Embryo Space Colonisation to Overcome the Interstellar Time/Distance Bottleneck
A. Crowl; J. Hunt; A. M. Hein (2012), JBIS, 65, 283-285
Keywords: Embryo Space Colonization, Interstellar Studies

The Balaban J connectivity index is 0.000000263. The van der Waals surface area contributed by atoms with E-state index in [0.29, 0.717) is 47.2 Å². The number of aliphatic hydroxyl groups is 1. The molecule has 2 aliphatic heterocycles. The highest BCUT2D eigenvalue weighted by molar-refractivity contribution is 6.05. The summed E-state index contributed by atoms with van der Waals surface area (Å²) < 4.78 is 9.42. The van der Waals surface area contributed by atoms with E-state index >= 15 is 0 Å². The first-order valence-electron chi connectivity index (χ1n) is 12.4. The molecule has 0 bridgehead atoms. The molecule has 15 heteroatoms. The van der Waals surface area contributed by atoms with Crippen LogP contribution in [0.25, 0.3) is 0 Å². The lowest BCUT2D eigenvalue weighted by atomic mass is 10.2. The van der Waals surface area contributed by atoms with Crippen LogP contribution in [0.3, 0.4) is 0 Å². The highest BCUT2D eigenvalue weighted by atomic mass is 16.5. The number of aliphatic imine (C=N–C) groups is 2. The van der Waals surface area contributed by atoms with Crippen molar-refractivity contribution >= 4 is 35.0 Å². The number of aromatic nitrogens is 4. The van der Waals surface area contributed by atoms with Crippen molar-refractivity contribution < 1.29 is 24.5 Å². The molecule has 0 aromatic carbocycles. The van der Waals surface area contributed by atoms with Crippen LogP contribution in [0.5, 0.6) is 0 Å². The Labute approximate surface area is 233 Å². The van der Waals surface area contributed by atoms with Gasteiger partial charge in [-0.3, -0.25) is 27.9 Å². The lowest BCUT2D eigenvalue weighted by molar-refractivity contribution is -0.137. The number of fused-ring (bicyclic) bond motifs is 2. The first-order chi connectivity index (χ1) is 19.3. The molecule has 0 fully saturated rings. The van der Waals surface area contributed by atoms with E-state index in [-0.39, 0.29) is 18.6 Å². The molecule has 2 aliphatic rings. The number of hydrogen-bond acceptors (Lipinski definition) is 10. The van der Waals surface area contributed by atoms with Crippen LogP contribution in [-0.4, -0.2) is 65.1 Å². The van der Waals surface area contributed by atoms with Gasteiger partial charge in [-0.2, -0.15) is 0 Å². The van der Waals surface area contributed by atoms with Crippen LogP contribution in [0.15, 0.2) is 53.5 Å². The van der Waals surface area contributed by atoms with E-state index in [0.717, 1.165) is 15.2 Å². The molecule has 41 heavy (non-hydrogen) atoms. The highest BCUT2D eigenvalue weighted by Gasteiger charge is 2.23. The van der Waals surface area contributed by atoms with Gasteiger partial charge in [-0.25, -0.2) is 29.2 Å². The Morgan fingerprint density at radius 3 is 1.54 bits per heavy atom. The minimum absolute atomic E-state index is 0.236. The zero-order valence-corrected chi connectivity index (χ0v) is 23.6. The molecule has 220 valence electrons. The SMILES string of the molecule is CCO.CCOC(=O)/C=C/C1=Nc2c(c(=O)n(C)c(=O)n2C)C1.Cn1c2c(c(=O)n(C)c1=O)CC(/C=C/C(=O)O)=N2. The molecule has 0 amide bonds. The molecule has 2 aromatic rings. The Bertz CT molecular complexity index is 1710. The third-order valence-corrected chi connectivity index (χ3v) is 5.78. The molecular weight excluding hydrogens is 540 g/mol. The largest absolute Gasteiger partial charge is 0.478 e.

The immense distances to neighbouring star systems pose the single greatest challenge to a true interstellar mission. The challenge is made even greater if the purpose of the mission is scientific in which it is commonly stated that the mission should last no longer than the career of a participating scientist. This imposes speed requirements with a host of well-known problems of propulsion, immense vehicle mass, need for in-space infrastructure, impact hazards, proton flux, and deceleration. If instead the purpose of the interstellar mission is to ensure the survival of humanity by establishing a viable colony using frozen embryos, these many problems are potentially mitigated due to the fact that the speeds can be much slower. Sleeper ships are a suggested low speed alternative, but cosmic ray damage to suspended/frozen humans could place a limit on the acceptable duration of the mission thereby necessitating greater speed with the aforementioned challenges. Near-term solar-sail technology could be sufficient to launch an ESC mission once human ectogenetic technology has matured.